During the first six months of development, Mikami worked on the game alone, creating concept sketches, designing characters, and writing over 40 pages of script.[17] Several of the Resident Evil mansion's pre-rendered backdrops were inspired by The Overlook Hotel, the setting for 1980 horror film, The Shining.[18] Mikami also cited the 1979 film Zombie as a negative inspiration for the game.[19] The game was initially conceived as a fully 3D first-person take on Sweet Home, with action and shooting mechanics. A first-person prototype was produced, but due to the PlayStation's hardware limitations, Mikami said the original prototype "technically...wasn't good enough." The prototype initially featured a supernatural, psychological Japanese horror style similar to Sweet Home, before opting for a zombie horror style influenced by George Romero films. During production, Mikami discovered Alone in the Dark (1992), which influenced him to adopt a cinematic fixed-view camera system. Mikami said that, if it wasn't for Alone in the Dark, Resident Evil would have had a first-person view instead.[9][20] Mikami was initially reluctant to adopt Alone in the Dark's fixed-view camera system, saying it "had an effect on immersion, making the player feel a bit more detached", but eventually adopted it because the use of pre-rendered backdrops allowed a higher level of detail than his fully 3D first-person view concept, which "didn't get along so well with the original PlayStation's specs."[5]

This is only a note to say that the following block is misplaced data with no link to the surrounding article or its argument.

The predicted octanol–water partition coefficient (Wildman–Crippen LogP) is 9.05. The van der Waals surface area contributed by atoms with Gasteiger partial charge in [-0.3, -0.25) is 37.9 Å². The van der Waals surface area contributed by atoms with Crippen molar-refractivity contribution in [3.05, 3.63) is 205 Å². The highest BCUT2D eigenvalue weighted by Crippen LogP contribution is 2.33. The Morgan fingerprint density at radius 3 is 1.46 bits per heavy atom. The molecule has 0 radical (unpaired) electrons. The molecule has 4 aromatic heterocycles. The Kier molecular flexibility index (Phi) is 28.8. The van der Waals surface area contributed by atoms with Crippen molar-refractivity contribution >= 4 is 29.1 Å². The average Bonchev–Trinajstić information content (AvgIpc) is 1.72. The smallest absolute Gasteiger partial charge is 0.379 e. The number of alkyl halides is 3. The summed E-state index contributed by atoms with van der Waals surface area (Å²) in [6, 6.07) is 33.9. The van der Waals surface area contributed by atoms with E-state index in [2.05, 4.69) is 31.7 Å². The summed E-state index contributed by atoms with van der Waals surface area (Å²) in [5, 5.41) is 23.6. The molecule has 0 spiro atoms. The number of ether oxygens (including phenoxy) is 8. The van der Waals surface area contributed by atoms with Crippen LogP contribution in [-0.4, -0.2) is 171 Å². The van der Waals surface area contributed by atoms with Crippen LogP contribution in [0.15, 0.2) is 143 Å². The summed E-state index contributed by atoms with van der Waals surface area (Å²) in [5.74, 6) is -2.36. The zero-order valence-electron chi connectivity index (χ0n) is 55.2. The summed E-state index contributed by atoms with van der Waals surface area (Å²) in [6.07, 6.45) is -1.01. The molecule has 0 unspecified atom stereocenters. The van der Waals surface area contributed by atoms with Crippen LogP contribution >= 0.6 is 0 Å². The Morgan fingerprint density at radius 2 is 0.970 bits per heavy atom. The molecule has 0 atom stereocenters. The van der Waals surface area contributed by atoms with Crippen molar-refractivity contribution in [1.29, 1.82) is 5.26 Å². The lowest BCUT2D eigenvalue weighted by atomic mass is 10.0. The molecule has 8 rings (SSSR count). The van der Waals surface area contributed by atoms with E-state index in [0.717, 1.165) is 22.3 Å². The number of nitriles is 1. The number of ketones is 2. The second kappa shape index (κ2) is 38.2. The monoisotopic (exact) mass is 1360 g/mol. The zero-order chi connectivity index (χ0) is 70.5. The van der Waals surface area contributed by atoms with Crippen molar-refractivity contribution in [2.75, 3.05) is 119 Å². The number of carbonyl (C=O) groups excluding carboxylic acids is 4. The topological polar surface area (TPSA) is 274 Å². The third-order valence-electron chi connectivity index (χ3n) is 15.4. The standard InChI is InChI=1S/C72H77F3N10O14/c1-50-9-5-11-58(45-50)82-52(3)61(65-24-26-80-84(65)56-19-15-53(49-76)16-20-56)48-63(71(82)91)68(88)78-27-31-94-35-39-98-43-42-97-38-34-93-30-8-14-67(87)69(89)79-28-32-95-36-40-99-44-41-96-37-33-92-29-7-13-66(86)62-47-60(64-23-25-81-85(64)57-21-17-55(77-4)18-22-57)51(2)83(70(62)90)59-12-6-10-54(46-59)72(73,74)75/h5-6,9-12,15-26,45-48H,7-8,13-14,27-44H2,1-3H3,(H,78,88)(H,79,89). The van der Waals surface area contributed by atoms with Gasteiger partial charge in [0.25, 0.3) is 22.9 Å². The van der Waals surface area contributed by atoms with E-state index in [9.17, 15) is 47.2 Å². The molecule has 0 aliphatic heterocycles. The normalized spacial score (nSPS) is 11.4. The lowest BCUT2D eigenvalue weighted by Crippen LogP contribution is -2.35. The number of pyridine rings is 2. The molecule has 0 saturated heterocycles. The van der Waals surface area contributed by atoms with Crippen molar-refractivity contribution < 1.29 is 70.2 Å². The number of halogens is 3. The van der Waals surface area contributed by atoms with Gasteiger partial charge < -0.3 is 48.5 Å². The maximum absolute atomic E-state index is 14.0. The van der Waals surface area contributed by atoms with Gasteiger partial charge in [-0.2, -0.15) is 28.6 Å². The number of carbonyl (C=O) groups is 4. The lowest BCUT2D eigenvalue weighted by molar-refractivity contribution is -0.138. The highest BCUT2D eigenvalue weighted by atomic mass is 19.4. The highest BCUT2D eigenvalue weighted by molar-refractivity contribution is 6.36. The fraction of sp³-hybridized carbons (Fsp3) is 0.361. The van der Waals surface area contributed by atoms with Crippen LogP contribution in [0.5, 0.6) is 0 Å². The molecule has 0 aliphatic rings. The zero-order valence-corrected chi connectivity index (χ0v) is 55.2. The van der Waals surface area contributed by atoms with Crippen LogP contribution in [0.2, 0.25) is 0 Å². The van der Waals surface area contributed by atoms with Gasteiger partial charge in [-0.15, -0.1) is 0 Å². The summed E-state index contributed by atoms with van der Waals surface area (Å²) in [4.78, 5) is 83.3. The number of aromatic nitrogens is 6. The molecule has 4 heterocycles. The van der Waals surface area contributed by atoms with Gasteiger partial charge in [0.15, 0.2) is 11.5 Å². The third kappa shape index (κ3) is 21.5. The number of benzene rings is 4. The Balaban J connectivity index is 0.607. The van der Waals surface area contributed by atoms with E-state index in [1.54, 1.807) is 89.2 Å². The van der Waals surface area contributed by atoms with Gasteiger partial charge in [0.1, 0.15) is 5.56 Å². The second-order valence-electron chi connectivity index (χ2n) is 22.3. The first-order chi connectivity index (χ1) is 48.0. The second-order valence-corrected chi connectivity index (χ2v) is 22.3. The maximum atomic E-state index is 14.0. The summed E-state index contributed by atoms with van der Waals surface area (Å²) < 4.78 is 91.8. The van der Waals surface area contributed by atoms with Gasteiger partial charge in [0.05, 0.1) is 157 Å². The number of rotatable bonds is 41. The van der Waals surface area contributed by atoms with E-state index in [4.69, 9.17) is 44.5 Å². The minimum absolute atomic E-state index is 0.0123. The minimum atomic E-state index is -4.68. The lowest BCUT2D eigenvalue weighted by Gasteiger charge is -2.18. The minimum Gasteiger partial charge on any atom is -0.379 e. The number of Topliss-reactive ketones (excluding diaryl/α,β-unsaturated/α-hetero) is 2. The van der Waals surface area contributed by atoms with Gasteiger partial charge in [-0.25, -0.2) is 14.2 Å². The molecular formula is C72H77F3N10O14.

In pre-production, other characters were conceived. Dewey, an African-American man, was intended to perform a comic relief role, while Gelzer, a big cyborg, was a typical "strongman" character. Both were later replaced, by Rebecca and Barry, respectively. At this stage of development, a local co-op mode was present, along with different outfits. A prototype made for the 1995 V-Jump Festival presentation in Japan featured real-time weapon changes, with the co-op mode already removed and rudimentary character models and textures. An early 1996 preview in Maximum Console magazine featured a graveyard and a slightly different version of the final boss.[21]

Almost all development was done on Silicon Graphics hardware using the software program Soft Image.[17] The PlayStation was chosen as the lead platform because the development team felt it was the most appropriate for the game in terms of things such as the amount of polygons.[17] The development team had upwards of 80 people towards the end of the game's development.[5]

The live action full motion video sequences were filmed in Japan with a cast of American actors.[17] All Japanese releases contain English voice acting with Japanese captions and text. However, Japanese voice performances were also recorded but were left unused,[22] as Mikami found the quality of the performances inadequate.[23] However, lead programmer Yasuhiro Anpo later said that, due to all of the development staff being Japanese, they were unaware of the "poor localization" that apparently "hindered the realism and immersion of the title" for the international release, which was one of the reasons for the 2002 remake.[5] The original Japanese PlayStation version also features a vocal ending theme, "Yume de Owarasenai..." (夢で終わらせない... "I Won't Let This End as a Dream..."?), performed by Jpop band Fumitaka Fuchigami, that is not in any other versions of the game.